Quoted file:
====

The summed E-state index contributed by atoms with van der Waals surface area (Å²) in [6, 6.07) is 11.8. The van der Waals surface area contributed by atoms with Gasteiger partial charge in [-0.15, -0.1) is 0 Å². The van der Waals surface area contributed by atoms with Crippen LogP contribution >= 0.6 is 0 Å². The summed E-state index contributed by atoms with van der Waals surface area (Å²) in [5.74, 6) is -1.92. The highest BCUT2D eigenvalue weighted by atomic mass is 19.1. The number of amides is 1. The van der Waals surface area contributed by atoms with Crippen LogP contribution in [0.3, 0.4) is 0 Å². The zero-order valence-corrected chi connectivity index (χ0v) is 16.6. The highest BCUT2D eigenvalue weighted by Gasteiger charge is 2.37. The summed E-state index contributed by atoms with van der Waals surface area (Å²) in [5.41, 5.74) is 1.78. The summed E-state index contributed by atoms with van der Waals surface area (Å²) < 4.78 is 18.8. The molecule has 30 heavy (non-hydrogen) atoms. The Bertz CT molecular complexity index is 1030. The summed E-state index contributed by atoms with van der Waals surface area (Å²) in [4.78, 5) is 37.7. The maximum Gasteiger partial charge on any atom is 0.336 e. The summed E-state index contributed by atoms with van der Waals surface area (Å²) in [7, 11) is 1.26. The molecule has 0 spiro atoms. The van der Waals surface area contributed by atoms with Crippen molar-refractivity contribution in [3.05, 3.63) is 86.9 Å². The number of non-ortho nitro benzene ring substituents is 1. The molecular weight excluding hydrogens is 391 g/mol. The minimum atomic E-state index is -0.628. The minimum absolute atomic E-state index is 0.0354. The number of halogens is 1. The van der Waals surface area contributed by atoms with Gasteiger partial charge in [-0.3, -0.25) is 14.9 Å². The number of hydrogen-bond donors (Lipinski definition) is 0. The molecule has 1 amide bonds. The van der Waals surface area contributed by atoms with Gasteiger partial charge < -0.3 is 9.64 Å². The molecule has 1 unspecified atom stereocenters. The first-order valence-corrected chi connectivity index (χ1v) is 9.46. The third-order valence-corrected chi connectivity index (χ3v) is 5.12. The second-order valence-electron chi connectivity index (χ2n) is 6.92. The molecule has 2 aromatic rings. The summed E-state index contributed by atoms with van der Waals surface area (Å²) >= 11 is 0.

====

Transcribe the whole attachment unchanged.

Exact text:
The summed E-state index contributed by atoms with van der Waals surface area (Å²) in [6, 6.07) is 11.8. The van der Waals surface area contributed by atoms with Gasteiger partial charge in [-0.15, -0.1) is 0 Å². The van der Waals surface area contributed by atoms with Crippen LogP contribution >= 0.6 is 0 Å². The summed E-state index contributed by atoms with van der Waals surface area (Å²) in [5.74, 6) is -1.92. The highest BCUT2D eigenvalue weighted by atomic mass is 19.1. The number of amides is 1. The van der Waals surface area contributed by atoms with Crippen LogP contribution in [0.3, 0.4) is 0 Å². The zero-order valence-corrected chi connectivity index (χ0v) is 16.6. The highest BCUT2D eigenvalue weighted by Gasteiger charge is 2.37. The summed E-state index contributed by atoms with van der Waals surface area (Å²) in [5.41, 5.74) is 1.78. The summed E-state index contributed by atoms with van der Waals surface area (Å²) < 4.78 is 18.8. The molecule has 30 heavy (non-hydrogen) atoms. The Bertz CT molecular complexity index is 1030. The summed E-state index contributed by atoms with van der Waals surface area (Å²) in [4.78, 5) is 37.7. The maximum Gasteiger partial charge on any atom is 0.336 e. The summed E-state index contributed by atoms with van der Waals surface area (Å²) in [7, 11) is 1.26. The molecule has 0 spiro atoms. The van der Waals surface area contributed by atoms with Crippen molar-refractivity contribution in [3.05, 3.63) is 86.9 Å². The number of non-ortho nitro benzene ring substituents is 1. The molecular weight excluding hydrogens is 391 g/mol. The minimum atomic E-state index is -0.628. The minimum absolute atomic E-state index is 0.0354. The number of halogens is 1. The van der Waals surface area contributed by atoms with Gasteiger partial charge in [-0.3, -0.25) is 14.9 Å². The number of hydrogen-bond donors (Lipinski definition) is 0. The molecule has 1 amide bonds. The van der Waals surface area contributed by atoms with Gasteiger partial charge < -0.3 is 9.64 Å². The molecule has 1 unspecified atom stereocenters. The first-order valence-corrected chi connectivity index (χ1v) is 9.46. The third-order valence-corrected chi connectivity index (χ3v) is 5.12. The second-order valence-electron chi connectivity index (χ2n) is 6.92. The molecule has 2 aromatic rings. The summed E-state index contributed by atoms with van der Waals surface area (Å²) >= 11 is 0.